A look at the Hispanic Federation’s board makes Mr. Miranda’s insertion into Puerto Rico’s industries and local politics that much more troubling. According to the National Institute for Latino Policy, the Hispanic Federation board has largely been made up in the past years of managers from the following companies (of which at least two are clients of MirRam): Aetna, Banco Espírito Santo, Comcast Corporation, ESPN Deportes, GE Capital, Hess Corporation, Huron, Latin2Latin Marketing + Communications, MamásLatinas, Nielsen, One World Sports, Telemundo 47, The Baeza Group LLC, UBS Financial Services Inc., Univision Television Group, Verizon, and Wells Fargo. Mr. Miranda has already demonstrated his willingness to impose his political power and influence through the vehicle of the nonprofit he founded to serve the interests of the clients he retains through the MirRam Group. So when an opinion piece for the Hill called for congress to “democratize the recovery by empowering a committee composed of Puerto Rican civic, community and nonprofit leaders to oversee disaster recovery dollars,” it was enthusiastically tweeted by the Hispanic Federation and retweeted by Miranda—predators sniffing at their prey. Much like Lin-Manuel’s musical imagines people of color at the helm of an American revolution that gained its wealth through dispossession and racial capitalism, Luis Miranda and the Hispanic Federation call for business as usual to proceed, with powerful Puerto Ricans at the reigns.

Puerto Ricans in the archipelago and abroad in the diaspora today are living with many uncertainties, but they are also guided by a spirit of having “nothing left to lose.” That spirit is for many a decolonial position in perpetuity. On the streets of La Perla and in the Bronx, in Ponce and Pennsylvania, in Jayuya and Humboldt Park, on the heels of Rosselló’s July 25 announcement, the question lingers: What happens now?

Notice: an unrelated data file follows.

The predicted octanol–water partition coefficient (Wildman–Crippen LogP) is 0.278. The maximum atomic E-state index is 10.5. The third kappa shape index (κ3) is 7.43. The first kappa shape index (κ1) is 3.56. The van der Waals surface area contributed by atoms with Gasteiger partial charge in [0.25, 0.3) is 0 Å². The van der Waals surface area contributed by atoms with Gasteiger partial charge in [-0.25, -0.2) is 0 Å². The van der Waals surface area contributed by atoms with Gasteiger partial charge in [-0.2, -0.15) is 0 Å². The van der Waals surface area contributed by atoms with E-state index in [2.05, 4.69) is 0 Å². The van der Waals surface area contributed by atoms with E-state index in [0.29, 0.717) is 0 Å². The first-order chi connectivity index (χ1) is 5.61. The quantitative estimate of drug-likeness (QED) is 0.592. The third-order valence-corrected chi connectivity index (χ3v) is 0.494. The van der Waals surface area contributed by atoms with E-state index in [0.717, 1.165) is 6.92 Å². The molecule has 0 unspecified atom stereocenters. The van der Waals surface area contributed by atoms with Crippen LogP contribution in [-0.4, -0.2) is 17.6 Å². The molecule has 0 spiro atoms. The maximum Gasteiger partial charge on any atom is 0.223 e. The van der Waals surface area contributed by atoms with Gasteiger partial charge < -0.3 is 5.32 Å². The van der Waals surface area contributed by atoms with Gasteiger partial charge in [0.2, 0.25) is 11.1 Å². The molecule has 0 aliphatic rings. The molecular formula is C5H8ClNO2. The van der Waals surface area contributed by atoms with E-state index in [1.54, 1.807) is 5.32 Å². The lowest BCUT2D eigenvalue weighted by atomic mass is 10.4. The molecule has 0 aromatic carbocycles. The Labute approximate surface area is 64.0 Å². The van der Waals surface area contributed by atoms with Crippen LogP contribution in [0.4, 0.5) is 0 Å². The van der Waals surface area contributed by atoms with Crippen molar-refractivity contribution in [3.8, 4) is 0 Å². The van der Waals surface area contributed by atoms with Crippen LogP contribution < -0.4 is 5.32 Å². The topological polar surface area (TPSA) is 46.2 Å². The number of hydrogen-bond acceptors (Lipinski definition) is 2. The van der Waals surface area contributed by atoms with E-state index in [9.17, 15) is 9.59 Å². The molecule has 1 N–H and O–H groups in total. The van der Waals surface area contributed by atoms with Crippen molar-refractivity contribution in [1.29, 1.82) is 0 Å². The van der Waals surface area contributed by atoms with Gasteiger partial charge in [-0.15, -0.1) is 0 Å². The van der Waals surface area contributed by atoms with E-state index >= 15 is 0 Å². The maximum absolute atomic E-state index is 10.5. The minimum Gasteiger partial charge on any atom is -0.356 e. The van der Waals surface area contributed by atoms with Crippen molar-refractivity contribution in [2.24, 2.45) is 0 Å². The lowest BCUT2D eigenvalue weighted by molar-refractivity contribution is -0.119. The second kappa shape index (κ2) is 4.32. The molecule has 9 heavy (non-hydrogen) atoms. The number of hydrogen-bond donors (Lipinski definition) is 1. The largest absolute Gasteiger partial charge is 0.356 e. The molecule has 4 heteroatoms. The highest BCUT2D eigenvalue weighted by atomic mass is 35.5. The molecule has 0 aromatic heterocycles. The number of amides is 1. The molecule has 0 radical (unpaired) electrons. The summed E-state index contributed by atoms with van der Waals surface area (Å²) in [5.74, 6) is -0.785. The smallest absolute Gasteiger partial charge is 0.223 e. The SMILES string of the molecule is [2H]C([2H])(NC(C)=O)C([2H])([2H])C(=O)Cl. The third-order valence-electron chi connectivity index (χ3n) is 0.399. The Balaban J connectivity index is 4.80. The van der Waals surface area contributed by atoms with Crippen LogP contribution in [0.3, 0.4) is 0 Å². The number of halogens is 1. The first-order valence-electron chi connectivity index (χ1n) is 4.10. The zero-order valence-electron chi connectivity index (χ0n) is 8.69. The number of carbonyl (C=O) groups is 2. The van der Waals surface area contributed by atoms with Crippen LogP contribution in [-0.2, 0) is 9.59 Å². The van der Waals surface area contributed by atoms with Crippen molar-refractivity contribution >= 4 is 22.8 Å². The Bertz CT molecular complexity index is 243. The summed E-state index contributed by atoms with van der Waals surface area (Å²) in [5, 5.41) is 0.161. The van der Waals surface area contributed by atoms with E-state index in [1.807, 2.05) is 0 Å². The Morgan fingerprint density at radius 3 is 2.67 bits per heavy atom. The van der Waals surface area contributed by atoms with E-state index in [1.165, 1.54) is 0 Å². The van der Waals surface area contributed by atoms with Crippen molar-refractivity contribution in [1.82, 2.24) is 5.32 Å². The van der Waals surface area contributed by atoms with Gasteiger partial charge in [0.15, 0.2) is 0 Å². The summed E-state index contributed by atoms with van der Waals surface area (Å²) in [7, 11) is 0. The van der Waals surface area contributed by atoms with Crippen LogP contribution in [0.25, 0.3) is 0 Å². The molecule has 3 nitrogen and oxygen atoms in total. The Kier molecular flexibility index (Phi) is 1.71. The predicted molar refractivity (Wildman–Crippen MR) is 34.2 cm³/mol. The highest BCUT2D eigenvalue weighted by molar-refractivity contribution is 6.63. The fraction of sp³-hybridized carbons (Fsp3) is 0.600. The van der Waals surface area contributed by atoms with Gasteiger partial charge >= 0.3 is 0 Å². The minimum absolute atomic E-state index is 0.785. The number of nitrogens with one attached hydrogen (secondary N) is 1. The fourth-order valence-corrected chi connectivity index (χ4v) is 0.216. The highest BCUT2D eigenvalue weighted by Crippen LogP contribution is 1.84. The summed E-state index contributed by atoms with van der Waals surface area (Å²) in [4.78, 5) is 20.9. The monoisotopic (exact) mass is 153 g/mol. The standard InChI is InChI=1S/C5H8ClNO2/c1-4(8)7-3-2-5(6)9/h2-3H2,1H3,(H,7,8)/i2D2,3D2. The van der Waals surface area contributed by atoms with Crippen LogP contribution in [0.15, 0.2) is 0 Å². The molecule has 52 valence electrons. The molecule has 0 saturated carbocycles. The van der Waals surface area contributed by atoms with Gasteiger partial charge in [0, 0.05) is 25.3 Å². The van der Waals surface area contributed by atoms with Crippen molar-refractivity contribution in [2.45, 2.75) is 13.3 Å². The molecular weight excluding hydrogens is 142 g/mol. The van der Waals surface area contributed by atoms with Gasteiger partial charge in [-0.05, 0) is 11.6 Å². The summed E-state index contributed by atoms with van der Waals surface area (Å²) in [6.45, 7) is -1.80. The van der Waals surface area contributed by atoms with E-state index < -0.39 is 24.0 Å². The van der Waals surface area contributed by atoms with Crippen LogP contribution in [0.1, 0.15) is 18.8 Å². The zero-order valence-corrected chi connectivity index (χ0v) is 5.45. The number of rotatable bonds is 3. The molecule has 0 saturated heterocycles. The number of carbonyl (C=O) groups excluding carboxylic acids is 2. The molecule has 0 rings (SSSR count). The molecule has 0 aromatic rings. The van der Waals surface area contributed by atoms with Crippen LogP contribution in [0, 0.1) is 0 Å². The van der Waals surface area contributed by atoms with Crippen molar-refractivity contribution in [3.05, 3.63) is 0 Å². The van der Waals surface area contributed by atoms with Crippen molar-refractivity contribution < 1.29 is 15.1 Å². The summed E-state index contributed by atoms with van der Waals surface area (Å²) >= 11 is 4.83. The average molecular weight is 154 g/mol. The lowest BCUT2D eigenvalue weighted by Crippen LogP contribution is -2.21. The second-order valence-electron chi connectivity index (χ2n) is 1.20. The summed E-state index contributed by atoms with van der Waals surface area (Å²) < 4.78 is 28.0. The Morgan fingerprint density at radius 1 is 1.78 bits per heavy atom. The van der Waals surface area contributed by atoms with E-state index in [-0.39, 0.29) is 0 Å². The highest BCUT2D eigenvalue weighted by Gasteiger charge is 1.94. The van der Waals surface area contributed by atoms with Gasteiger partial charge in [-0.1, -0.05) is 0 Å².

On August 1, the day before he was scheduled to officially relinquish the office, Rosselló made a few key appointments. Jennifer M. Storipan was named as executive director of the Puerto Rico Federal Affairs Administration in Washington, D.C., (PRFAA) and James Robert “Bo” Collins as executive director of Invest Puerto Rico. Storipan will serve as a liaison between the government of Puerto Rico and Washington, D.C., implementing Puerto Rico’s public policy in Washington (and vice versa). Collins’s appointment is much more sinister. Collins is infamous for his precarious dealings as the president of MotherRock, an energy-sector hedge fund. He is now the CEO and founder of Renovatio PR, a digital-technology incubator for different start-ups around crypto, blockchain, and fintech application, yet another crypto pioneer sinking his teeth into Puerto Rico. His appointment as executive director of economic-development project Invest PR is especially problematic precisely because the model is already designed as a government-sanctioned speculative project to capitalize on the vulnerable state Puerto Rico has been forced into. On that same day, Rosselló’s two appointments were followed by the confirmation of Wilmer Ocasio Ibarra in the position of U.S. marshal for the district of Puerto Rico by the federal senate judiciary committee. Ocasio Ibarra was handpicked by Trump himself to execute fugitive operations, the management of criminal assets, the operation of the United States Federal Witness Protection Program, and the Justice Prisoner and Alien Transportation System, as well as federal arrest warrants. As the people of Puerto Rico continue to rise up, the appointment of this figure poses a serious threat, as the detention of new political prisoners is inevitable. Meanwhile, freedom fighters Nina Droz Franco, Ana Belén Montes, and Noel D. Cruz continue to be held by the federal government, with Franco and Cruz imprisoned for participation in 2017 and 2016 protests.